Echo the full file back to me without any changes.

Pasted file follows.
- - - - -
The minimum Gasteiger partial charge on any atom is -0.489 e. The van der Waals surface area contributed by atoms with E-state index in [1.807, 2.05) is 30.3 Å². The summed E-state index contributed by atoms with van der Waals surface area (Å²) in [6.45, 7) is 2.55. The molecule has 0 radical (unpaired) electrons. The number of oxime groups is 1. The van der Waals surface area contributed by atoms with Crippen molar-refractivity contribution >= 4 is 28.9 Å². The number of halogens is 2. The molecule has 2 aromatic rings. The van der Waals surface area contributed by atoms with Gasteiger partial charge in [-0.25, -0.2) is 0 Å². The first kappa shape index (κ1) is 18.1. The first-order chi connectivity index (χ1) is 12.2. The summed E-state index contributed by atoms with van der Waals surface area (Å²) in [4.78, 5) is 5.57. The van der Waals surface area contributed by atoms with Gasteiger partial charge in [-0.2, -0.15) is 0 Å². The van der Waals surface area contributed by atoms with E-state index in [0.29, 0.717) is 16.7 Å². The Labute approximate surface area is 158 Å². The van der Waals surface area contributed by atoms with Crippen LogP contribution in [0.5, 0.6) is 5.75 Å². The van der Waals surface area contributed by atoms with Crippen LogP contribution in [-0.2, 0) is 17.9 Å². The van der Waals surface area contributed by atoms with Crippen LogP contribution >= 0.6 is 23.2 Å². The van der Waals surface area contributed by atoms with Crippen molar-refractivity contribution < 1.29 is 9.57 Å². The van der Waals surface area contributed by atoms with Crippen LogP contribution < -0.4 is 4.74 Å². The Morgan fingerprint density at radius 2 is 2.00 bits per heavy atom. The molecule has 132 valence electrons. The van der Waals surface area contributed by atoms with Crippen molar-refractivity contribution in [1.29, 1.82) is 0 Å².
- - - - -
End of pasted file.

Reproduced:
The minimum Gasteiger partial charge on any atom is -0.489 e. The van der Waals surface area contributed by atoms with E-state index in [1.807, 2.05) is 30.3 Å². The summed E-state index contributed by atoms with van der Waals surface area (Å²) in [6.45, 7) is 2.55. The molecule has 0 radical (unpaired) electrons. The number of oxime groups is 1. The van der Waals surface area contributed by atoms with Crippen molar-refractivity contribution >= 4 is 28.9 Å². The number of halogens is 2. The molecule has 2 aromatic rings. The van der Waals surface area contributed by atoms with Gasteiger partial charge in [-0.25, -0.2) is 0 Å². The first kappa shape index (κ1) is 18.1. The first-order chi connectivity index (χ1) is 12.2. The summed E-state index contributed by atoms with van der Waals surface area (Å²) in [4.78, 5) is 5.57. The van der Waals surface area contributed by atoms with Gasteiger partial charge in [-0.2, -0.15) is 0 Å². The van der Waals surface area contributed by atoms with E-state index in [0.29, 0.717) is 16.7 Å². The Labute approximate surface area is 158 Å². The van der Waals surface area contributed by atoms with Crippen LogP contribution in [0.5, 0.6) is 5.75 Å². The van der Waals surface area contributed by atoms with Crippen LogP contribution in [-0.2, 0) is 17.9 Å². The van der Waals surface area contributed by atoms with Crippen LogP contribution >= 0.6 is 23.2 Å². The van der Waals surface area contributed by atoms with Crippen molar-refractivity contribution < 1.29 is 9.57 Å². The van der Waals surface area contributed by atoms with Crippen LogP contribution < -0.4 is 4.74 Å². The Morgan fingerprint density at radius 2 is 2.00 bits per heavy atom. The molecule has 132 valence electrons. The van der Waals surface area contributed by atoms with Crippen molar-refractivity contribution in [1.29, 1.82) is 0 Å².